But you do
I pray for the courage to pray it, especially on days when it’s tough to say the words and in seasons where it’s dry
I stand alongside my friend in prayer
We are two
We pray together in harmony
You promise that “it will be done”
We agree to believe this, no matter how long it takes will we see it
Thank you for the results we can recognize…
To 5 minutes of praying
To 7 days of praying
To 21 months of praying
To 40 years of praying
We will keep praying steadfastly
Even when thoughts and emotions try to tell us it’s foolish
We will continue to hold up the request
And hold fast to our confidence
You are at work on the issue
The victory is sure
Your love is relentless
The Prayers of a Righteous Man are Powerful and Effective
Last week in our Home Group we talked about the concept of repenting on behalf of the state of our nation. We discussed the rise of sexual activity outside of marriage without being conscious of God’s thoughts about this. We lamented churches that are not exercising their voice to wake up the people in the church or ouatside the church. We observe how our TV shows actively use foul language and show sexual acts on the screen. We express dismay at the level of occult that is creeping into society teaching people how to curse, hold grudges, welcome vampires etc. We are appalled that lying is becoming expected, and in fact coached, at all levels of life including excuses to not do what an employer wants. We aren’t even surprised that politicians get compromised from their campaign promises once they reach their elected office.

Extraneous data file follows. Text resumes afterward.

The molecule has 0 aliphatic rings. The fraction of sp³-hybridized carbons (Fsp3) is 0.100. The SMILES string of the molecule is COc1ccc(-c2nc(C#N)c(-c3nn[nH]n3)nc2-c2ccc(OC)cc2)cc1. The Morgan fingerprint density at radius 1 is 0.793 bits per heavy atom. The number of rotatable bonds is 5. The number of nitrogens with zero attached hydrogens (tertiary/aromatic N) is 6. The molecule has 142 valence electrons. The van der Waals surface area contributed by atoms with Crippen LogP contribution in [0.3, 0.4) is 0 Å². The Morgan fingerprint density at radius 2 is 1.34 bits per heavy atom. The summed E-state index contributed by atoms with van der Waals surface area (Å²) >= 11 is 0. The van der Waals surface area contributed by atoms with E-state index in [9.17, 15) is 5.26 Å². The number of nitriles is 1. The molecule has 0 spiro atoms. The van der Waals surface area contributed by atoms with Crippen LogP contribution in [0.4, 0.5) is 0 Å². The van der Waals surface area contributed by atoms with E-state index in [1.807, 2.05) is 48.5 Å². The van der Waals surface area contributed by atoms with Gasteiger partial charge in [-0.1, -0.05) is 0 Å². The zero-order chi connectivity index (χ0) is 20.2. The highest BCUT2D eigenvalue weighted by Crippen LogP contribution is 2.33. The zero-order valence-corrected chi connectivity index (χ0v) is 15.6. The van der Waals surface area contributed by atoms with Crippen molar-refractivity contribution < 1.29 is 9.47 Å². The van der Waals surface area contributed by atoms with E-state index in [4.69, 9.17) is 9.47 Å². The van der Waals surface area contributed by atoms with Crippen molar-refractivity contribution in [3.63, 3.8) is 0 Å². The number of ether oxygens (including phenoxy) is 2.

In Bible Study yesterday, I asked the question at how to repent over the sins of our land. Does it really make a difference? How do we pray for our leaders? Can God reclaim territory of what is right and wrong to a conscious level?
One of our members added that we do need to pray about our fallen human leaders. He said, “I think God likes it when we pray for our country and tell God we don’t like what we see. I’m not pleased with the people’s hearts toward God.” What was the prayer of one righteous man – Lot (hardly perfect) before God? What was his cry for Sodom? What is our cry in these times? How do we repent for the sins of the land?